The school board sets policy governance policies, which focus on results or “ends” – what graduates should know, understand and be able to do. By governing at this level, the board avoids micro- managing the work of the district. Instead, the school board holds the superintendent accountable for implementing the board’s vision by monitoring results through the use of data, reports and focused discussions. The work of the school board includes listening to the public and gathering their feedback about goals, standards and progress through community outreach linkages.
The policy governance framework includes the fol lowing four policies:
This gives the superintendent the power to make decisions that create the desired "ends."
Executive Limitation-7: Budget Planning and Execution
In preparing the district budget, the superintendent shall not fail to involve appropriate stakeholder groups, consider board Ends policies, utilize best practices for budgetary planning and financial reporting, and communicate the budgetary development process in a timely manner.
District Operating Policy Manual
Under a policy governance model, administrative policies and procedures that describe how the school district operates are set by the superintendent. However, some operational policies related to the board of directors are legally required and are approved by the board. District leadership, comprising the superintendent and administrative staff, have established administrative policies and procedures. Many of the policies and procedures are required by state law. Others provide guidance and regular operating processes. These include the following financial policies.
Budget Preparation, Adoption, and Implementation (6000)
Describes the fiscal year, budget hearing, adoption and filing. Also describes budget implementation.
“A district’s annual budget is tangible evidence of the district’s commitment toward fulfilling the aims and objectives of the instructional program and providing for the efficient and effective operation of the district. The budget expresses the services to be provided, consistent with immediate and long- range goals and resources available and establishes priorities within broad program areas…”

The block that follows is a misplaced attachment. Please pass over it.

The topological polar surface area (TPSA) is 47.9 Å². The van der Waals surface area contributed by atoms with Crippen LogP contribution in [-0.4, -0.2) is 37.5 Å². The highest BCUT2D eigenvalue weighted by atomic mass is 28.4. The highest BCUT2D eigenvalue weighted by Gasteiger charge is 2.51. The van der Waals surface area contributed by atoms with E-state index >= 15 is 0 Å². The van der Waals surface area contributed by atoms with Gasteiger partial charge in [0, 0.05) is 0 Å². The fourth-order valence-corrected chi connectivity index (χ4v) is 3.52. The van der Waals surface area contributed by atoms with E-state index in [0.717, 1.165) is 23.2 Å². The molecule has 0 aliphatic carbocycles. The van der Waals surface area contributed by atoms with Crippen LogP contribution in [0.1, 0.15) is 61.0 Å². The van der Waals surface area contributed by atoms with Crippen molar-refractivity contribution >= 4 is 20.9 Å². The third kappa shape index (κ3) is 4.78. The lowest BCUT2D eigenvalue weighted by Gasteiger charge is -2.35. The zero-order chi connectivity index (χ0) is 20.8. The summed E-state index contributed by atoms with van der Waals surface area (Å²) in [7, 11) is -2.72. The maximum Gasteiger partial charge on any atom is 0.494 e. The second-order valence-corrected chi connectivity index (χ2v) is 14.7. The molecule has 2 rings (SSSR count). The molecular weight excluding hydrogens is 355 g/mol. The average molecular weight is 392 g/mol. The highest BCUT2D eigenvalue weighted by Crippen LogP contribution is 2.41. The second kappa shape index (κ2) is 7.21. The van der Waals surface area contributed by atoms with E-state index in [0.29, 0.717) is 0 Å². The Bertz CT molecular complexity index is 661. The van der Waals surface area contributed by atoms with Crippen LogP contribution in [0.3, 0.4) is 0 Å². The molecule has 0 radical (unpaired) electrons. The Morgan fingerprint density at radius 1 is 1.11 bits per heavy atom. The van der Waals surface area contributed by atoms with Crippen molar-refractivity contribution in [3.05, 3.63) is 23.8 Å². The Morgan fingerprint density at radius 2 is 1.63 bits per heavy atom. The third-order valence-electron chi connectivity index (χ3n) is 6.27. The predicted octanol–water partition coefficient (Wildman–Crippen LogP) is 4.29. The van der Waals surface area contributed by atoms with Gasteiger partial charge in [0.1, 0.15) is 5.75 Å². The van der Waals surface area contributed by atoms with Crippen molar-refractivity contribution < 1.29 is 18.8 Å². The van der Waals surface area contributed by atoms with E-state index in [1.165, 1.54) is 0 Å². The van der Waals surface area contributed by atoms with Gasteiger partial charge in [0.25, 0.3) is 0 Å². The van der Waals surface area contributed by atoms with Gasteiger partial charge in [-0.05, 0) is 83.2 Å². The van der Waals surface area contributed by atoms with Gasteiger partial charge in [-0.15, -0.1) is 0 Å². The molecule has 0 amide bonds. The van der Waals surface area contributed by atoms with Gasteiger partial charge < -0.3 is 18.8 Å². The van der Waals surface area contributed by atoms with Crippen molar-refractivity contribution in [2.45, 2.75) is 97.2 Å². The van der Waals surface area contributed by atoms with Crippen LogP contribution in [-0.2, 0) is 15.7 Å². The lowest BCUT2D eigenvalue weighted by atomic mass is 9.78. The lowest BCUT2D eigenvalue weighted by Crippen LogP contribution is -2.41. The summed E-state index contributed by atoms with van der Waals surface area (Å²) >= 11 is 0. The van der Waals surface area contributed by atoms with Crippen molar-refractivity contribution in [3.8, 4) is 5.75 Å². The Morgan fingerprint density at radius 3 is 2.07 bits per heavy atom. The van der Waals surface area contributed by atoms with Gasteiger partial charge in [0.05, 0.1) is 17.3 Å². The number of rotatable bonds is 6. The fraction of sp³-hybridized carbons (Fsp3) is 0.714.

System of Funds and Accounts (6020)
This policy describes the purpose, revenues and activities of each of the district’s funds: General Fund, Capital Projects Fund, Debt Service Fund, Associated Student Body Fund, and Transportation Vehicle Fund.
Fund Balance (6022)
“Fund balance is the excess of a fund over its liabilities and reserves.”
“The fund balance in the Debt Service Fund, Transportation Vehicle Fund, Capital Projects Fund, and Associated Student Body Fund is primarily a function of the scope of the projects and activities found within the operation of each fund.”
In the General Fund...
“The Unassigned Fund Balance should include an Unassigned to Minimum Fund Balance account. This account should be sufficient to compensate for economic uncertainties and shall be maintained at a minimum of three percent (3 percent) and within a range of three (3) to five (5) percent of General Fund expenditures.” The target fund balance as set by the Board of Directors is (10) percent of expenditures.
Financial Reports (6030)
This policy requires monthly financial budget status reports and an annual financial and statistical report. Significant variations are to be explained in the reports. The district presents governmental fund financial statements and related notes in accordance with Other Comprehensive Basis Of Accounting (OCBOA). All governmental and expendable trust funds are accounted for on a spending or “financial flow” measurement focus. This means that only current assets and current liabilities are included on their balance sheets. The accounts of the district are organized on the basis of funds, each of which is considered a separate accounting entity. The regulatory agencies require all funds be presented as major funds. The operations of each fund are accounted for with a separate set of self-balancing accounts that comprise its assets, liabilities, fund equity, revenues, and expenditures (or expenses), as appropriate.
Expenditures in Excess of Budget (6040)
“Total budget expenditures for each fund as adopted in the budget shall constitute the appropriations of the district for the ensuing fiscal year.”
Revenues from Local, State and Federal Sources (6100)
This policy describes the district’s sources of revenues and the district’s responsibilities regarding these funds.
Investment of Funds (6120)
Describes the district’s investment practice.